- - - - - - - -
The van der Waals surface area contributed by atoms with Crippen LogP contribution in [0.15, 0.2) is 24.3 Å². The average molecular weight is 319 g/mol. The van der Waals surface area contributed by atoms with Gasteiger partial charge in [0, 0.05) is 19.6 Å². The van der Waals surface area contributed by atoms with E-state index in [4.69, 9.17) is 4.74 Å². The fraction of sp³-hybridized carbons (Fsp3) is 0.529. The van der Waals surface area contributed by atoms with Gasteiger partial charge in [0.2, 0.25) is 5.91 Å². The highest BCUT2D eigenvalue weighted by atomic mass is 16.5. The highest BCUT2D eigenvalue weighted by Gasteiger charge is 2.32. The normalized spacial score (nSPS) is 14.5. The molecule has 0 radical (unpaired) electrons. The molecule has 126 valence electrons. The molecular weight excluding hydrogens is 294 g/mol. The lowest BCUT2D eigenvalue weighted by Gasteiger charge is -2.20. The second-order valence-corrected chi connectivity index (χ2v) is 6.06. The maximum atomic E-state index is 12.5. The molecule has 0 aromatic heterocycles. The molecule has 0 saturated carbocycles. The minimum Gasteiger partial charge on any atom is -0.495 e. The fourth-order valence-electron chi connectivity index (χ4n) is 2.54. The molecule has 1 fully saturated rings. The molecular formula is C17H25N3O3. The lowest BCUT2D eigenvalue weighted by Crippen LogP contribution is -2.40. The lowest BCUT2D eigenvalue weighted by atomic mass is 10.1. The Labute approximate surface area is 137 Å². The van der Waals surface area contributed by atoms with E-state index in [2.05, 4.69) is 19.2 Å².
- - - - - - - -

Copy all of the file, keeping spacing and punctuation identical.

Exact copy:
The van der Waals surface area contributed by atoms with Crippen LogP contribution in [0.15, 0.2) is 24.3 Å². The average molecular weight is 319 g/mol. The van der Waals surface area contributed by atoms with Gasteiger partial charge in [0, 0.05) is 19.6 Å². The van der Waals surface area contributed by atoms with E-state index in [4.69, 9.17) is 4.74 Å². The fraction of sp³-hybridized carbons (Fsp3) is 0.529. The van der Waals surface area contributed by atoms with Gasteiger partial charge in [0.2, 0.25) is 5.91 Å². The highest BCUT2D eigenvalue weighted by atomic mass is 16.5. The highest BCUT2D eigenvalue weighted by Gasteiger charge is 2.32. The normalized spacial score (nSPS) is 14.5. The molecule has 0 radical (unpaired) electrons. The molecule has 126 valence electrons. The molecular weight excluding hydrogens is 294 g/mol. The lowest BCUT2D eigenvalue weighted by Gasteiger charge is -2.20. The second-order valence-corrected chi connectivity index (χ2v) is 6.06. The maximum atomic E-state index is 12.5. The molecule has 0 aromatic heterocycles. The molecule has 0 saturated carbocycles. The minimum Gasteiger partial charge on any atom is -0.495 e. The fourth-order valence-electron chi connectivity index (χ4n) is 2.54. The molecule has 1 fully saturated rings. The molecular formula is C17H25N3O3. The lowest BCUT2D eigenvalue weighted by Crippen LogP contribution is -2.40. The lowest BCUT2D eigenvalue weighted by atomic mass is 10.1. The Labute approximate surface area is 137 Å². The van der Waals surface area contributed by atoms with E-state index in [2.05, 4.69) is 19.2 Å².